TechEd 2014

Microsoft TechEd2014TechEd 2014 in Barcelona – Good weather, nice city and interesting tech sessions 🙂








Everyone is investing massively in their cloud platforms. Amazon is still the market leader, but Microsoft Azure is growing fast. Ultimately there will only be few big cloud vendors – likely Amazon, Microsoft and Google. Azure is soon crossing 1M servers milestone which is quite mindboggling number. For the Titanfall game launch day they used 25K servers. New Azure G-series virtual machine instances are quite nice with 30 cores, 448 GB of memory and 6 TB of SSD. All vendors are investing on fast SAN/NAS/EBS storage technologies and one can now get up to 60 K IOPS from standard cloud architecture.



Azure Pack allows you to install Azure on your data-center. This allows hybrid scenarios and configurations. Based on sessions I saw it’s quite clear that Microsoft will integrate all possible server products they have closely with Azure. There is a new (quite expensive) offering “Dell Cloud Platform System” which is basically an Azure appliance on top of Dell hardware. There are specialty PCI SSD configurations &  appliances allowing you to have 700 K IOPS with very low latencies in micro-second range. One server was bench-marked as 1+ M SQL transactions per second.



This was new technology to me. Pioneered by Google, Linux and Docker. Now coming to Windows. Virtualized “bubbles” or “containers” running on top of one OS without hypervisors. Allows very lightweight virtual containers to be isolated while sharing resources. Bootup times of few seconds compared to several minutes for full VM images. Sizes are also much lower as no need to store full guest OS images. Massive cost savings possible on cloud scale architecture.



Azure has automation APIs to set up and configure your environment. Powershell is very powerful indeed! New technology “Desired State Configuration” allows one to describe the runtime requirements for the server platform and it automatically applies and maintains all relevant software versions.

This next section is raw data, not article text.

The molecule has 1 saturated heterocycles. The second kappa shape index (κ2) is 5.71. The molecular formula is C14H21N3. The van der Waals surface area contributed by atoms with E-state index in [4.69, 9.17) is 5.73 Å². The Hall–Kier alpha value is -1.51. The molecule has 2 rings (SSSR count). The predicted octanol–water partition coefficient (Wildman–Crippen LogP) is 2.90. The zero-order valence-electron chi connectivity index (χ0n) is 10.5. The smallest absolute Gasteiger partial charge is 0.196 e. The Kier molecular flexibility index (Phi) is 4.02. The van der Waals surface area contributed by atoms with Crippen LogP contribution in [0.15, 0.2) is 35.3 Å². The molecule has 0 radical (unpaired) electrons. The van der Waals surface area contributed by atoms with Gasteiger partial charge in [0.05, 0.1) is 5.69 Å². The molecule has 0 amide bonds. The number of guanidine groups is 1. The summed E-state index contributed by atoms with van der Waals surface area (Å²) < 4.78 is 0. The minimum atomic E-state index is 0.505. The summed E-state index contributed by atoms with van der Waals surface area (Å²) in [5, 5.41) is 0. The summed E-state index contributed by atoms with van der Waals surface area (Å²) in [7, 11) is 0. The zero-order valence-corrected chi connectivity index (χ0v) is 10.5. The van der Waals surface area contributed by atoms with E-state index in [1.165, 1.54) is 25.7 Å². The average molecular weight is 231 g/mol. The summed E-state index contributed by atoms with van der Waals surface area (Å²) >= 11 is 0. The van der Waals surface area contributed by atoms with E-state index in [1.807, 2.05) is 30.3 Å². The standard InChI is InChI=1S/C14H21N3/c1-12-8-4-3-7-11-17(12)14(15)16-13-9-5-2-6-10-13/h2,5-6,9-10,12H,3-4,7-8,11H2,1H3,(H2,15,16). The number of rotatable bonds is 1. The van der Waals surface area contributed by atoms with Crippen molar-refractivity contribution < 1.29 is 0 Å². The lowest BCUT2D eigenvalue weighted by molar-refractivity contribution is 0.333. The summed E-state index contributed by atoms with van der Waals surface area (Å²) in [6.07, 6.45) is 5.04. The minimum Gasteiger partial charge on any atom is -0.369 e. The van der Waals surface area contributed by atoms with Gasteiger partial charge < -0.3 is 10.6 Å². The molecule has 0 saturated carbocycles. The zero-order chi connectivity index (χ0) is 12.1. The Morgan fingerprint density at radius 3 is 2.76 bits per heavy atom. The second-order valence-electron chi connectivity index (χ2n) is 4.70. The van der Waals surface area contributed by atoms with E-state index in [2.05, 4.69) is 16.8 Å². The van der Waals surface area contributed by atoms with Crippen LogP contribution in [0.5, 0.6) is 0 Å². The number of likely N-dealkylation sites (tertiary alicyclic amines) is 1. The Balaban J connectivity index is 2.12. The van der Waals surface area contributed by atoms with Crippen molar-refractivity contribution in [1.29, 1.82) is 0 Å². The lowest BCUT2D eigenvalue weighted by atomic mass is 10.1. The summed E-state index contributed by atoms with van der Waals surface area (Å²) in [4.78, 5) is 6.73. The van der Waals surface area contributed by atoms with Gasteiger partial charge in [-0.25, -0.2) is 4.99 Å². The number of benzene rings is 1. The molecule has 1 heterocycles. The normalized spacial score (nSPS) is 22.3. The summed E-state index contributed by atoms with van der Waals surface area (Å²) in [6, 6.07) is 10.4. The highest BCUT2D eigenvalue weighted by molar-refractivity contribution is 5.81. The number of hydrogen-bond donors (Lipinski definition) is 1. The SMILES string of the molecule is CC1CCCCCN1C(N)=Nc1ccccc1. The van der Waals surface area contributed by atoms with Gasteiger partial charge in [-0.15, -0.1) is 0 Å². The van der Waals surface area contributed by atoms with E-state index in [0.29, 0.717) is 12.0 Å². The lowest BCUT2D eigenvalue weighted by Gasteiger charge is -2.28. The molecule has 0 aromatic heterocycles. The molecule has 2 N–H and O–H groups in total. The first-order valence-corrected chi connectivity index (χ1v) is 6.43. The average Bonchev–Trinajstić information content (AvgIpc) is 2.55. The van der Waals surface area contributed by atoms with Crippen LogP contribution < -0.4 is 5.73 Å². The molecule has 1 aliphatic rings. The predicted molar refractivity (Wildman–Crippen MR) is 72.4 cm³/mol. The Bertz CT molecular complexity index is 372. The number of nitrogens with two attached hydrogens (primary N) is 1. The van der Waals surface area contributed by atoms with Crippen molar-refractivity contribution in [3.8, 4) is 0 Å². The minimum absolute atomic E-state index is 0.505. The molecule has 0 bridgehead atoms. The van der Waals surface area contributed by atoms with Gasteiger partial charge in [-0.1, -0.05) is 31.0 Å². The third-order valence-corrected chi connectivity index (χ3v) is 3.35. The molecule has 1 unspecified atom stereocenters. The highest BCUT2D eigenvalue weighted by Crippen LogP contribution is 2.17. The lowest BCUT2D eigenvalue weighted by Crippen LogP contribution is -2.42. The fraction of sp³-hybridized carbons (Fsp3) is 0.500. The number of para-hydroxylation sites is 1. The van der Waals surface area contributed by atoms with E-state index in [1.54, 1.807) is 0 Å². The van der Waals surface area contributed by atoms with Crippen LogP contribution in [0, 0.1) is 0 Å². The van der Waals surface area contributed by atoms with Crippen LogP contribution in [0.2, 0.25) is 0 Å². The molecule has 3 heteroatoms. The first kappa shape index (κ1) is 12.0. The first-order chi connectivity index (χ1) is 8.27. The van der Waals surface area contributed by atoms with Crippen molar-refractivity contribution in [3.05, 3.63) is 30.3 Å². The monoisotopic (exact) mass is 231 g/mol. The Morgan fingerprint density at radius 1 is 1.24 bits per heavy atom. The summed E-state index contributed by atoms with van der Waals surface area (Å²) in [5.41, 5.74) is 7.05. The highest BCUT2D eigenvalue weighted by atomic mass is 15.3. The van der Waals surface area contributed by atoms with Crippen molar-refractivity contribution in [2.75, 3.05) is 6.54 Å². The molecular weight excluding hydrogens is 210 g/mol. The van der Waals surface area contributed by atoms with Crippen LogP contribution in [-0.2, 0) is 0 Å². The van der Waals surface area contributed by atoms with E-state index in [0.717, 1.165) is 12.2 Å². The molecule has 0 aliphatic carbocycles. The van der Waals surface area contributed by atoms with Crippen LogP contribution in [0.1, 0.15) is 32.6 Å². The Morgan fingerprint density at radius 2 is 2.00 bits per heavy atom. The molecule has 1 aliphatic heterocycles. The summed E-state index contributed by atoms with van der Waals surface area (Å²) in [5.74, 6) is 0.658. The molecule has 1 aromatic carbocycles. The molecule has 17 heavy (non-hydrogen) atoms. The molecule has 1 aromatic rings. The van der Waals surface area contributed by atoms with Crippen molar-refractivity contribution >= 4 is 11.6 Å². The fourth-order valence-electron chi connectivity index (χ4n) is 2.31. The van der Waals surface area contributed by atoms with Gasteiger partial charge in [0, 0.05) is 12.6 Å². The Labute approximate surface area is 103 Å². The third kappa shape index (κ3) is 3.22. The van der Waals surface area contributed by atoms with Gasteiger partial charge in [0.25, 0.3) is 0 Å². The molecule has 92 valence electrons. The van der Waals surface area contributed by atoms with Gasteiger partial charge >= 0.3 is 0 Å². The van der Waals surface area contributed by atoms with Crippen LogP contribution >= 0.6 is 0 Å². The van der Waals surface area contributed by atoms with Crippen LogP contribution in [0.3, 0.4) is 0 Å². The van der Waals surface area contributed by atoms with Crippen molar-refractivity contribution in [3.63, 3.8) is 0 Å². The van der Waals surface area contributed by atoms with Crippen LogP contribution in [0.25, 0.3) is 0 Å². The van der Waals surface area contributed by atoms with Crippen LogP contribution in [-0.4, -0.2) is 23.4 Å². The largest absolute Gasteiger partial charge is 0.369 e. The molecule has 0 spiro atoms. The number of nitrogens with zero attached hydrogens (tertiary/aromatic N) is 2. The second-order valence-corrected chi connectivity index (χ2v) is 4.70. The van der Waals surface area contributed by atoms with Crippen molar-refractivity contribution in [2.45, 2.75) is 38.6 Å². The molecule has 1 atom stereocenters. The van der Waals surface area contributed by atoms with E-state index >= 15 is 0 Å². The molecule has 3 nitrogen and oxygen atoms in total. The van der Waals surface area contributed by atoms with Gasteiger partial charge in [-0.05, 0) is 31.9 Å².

New upcoming Intel  CPUs have much improved SIMD support. Upcoming NET JIT supports these and allows one to write SIMD enabled code directly on .NET languages. See RyuJIT CTP3 for more details.



Roslyn compiler framework coming to all aspects of NET framework. Native compilation targeting specific CPU architectures, now for store apps and later likely everything, 20% performance improvement or so. Ultimately allows us to stop execution, debug, change any code and continue execution. Enables very high level of customization and extensibility of the Visual Studio IDE – practically the language itself is soon programmable.



This was very impressive. Develop logic core with C#, UI core with C# and small Windows/WinPhone/Android/iOS UI adapters all written 100% with C#. Runs natively on all target platforms with native look and feel for each. Very good tools and emulators for Android etc. No need to learn Objective C or any of that stuff.



Use Tasks for CPU bound work and Async for IO bound work. Async is NOT parallel programming, but allows much better utilization of threadpool if you are working with IO resources. This is quite difficult subject but might be worthwhile to learn.



Participated on live demos about security. Quite horrible to see how small mistakes in application level coding can leave you 110% open to total security breaches.